Change Can be Quick

Nearly 2100 years ago, Amulek taught this the powerful truth of the immediacy of change when he said, “Yea, I would that ye would come forth and harden not your hearts any longer; for behold, now is the time and day of your salvation; and therefore, if ye will repent and harden not your hearts, immediately shall the great plan of redemption be brought about unto you” (Alma 34:31, italics added).

I love that word—immediately. It’s exciting. It’s hopeful. It’s real.

I also love the way Amulek plainly taught how this immediacy of change is accessed: through repentance and a softened heart.

As a teen I saw repentance as four steps that would bring forgiveness: acknowledge my sin, feel bad for it, make amends, and not do it again. They were good steps backed by solid principles, but during those years, my view of repentance didn’t reach beyond them. Until I was seventeen years old, and a friend of mine lost his life to suicide.

His death ignited a storm of questions. Why did God let this happen to him? Where was my friend now? Was there still a chance for him? Was there hope for him? For me?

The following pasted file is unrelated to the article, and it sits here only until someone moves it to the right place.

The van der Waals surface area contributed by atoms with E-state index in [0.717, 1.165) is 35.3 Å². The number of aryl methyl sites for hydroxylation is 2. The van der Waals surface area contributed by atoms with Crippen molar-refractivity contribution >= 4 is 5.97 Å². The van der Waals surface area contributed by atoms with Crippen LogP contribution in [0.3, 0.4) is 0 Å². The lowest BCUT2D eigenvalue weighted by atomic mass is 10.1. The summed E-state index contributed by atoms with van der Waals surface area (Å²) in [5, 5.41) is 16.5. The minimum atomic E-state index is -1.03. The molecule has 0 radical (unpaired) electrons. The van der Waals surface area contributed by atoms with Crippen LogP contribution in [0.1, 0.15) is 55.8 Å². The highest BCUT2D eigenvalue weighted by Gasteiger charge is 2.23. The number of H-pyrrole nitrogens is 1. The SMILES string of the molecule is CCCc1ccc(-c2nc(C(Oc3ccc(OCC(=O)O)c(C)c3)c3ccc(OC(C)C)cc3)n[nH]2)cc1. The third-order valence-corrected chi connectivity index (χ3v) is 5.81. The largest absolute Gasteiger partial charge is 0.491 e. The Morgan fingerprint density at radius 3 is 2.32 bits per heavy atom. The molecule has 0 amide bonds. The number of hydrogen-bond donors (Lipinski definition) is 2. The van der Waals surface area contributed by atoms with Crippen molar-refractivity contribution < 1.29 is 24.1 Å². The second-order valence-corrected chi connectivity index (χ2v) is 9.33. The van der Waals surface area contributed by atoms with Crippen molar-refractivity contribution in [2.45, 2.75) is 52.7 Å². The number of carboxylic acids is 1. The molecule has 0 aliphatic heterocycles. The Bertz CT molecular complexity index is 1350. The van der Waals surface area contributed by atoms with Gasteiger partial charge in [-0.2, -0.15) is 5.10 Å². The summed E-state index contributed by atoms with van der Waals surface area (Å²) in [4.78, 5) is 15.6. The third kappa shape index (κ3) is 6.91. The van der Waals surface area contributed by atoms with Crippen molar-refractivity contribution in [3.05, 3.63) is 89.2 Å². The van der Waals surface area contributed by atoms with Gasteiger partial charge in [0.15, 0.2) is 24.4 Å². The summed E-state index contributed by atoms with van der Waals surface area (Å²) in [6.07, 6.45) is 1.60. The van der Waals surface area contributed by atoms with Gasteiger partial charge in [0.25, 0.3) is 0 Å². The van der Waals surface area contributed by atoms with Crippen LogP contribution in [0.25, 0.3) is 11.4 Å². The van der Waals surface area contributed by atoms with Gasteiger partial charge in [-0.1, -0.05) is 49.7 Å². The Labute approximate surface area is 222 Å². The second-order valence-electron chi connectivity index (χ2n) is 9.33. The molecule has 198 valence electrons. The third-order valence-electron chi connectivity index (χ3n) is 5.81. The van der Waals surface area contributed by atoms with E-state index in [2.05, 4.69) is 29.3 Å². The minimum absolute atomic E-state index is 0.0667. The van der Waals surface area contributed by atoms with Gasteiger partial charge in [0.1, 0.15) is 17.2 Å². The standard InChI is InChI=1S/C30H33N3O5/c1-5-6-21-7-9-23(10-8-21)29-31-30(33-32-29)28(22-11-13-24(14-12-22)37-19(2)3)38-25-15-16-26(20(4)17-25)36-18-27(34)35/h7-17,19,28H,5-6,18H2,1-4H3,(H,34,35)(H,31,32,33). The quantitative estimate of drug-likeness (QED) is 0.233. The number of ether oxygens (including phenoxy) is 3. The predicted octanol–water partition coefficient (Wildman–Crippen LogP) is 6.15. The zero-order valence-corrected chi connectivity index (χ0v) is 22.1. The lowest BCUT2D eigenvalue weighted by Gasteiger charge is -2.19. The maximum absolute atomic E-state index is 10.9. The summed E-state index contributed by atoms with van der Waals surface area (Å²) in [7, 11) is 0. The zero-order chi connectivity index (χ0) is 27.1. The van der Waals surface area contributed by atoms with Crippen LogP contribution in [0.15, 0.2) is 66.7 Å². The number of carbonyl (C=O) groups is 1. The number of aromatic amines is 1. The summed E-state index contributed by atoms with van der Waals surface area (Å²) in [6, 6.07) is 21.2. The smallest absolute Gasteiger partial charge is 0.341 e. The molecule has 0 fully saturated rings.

I poured my thoughts into my journal, where I came to realize that I didn’t know as much about the plan of happiness and the gospel as I thought I had. I didn’t know Heavenly Father or my Savior as well as I thought I did. And, though I had been taught by good parents and teachers, I realized I hadn’t taken the time to really learn. For the first time in my life, I realized the truths I’d been casually holding onto since I could walk were the same truths that would save my friend. The same truths that would save me.

In that moment I wanted to understand these truths better. I wanted to know God and Jesus Christ better. I wanted to learn, to feel, to change. And so, I turned towards Them.

This is repentance.

Was I completely changed at that moment? No. But, my trajectory was. My heart was. And in a way, I was.

A year before President Holland remarked on the eternal nature of our journey, he spoke about repentance and immediate change:

“You can change anything you want to change and you can do it very fast. It is another Satanic falsehood to believe that it takes years and years and eons of eternity to repent. It takes exactly as long to repent as it takes you to say ‘I’ll change’—and mean it. Of course, there will be problems to work out and restitution to make. You may well spend—indeed, you had better spend—the rest of your life proving your repentance by its permanence. But change, growth, renewal, and repentance can come for you as instantaneously as it did for Alma and the Sons of Mosiah.”

Long-lasting and eternal change is our goal. But we can’t reach it without immediate change in the moment. A realization, a change of desire, a choice. A movement towards deity. The decision to let our broken hearts be receptacles for hope and faith rather than hate and fear. The desire to be closer to our Father in Heaven and our Brother followed by even the smallest of movements—a glance upward, a silent prayer, can call down the powers of Heaven that can change us.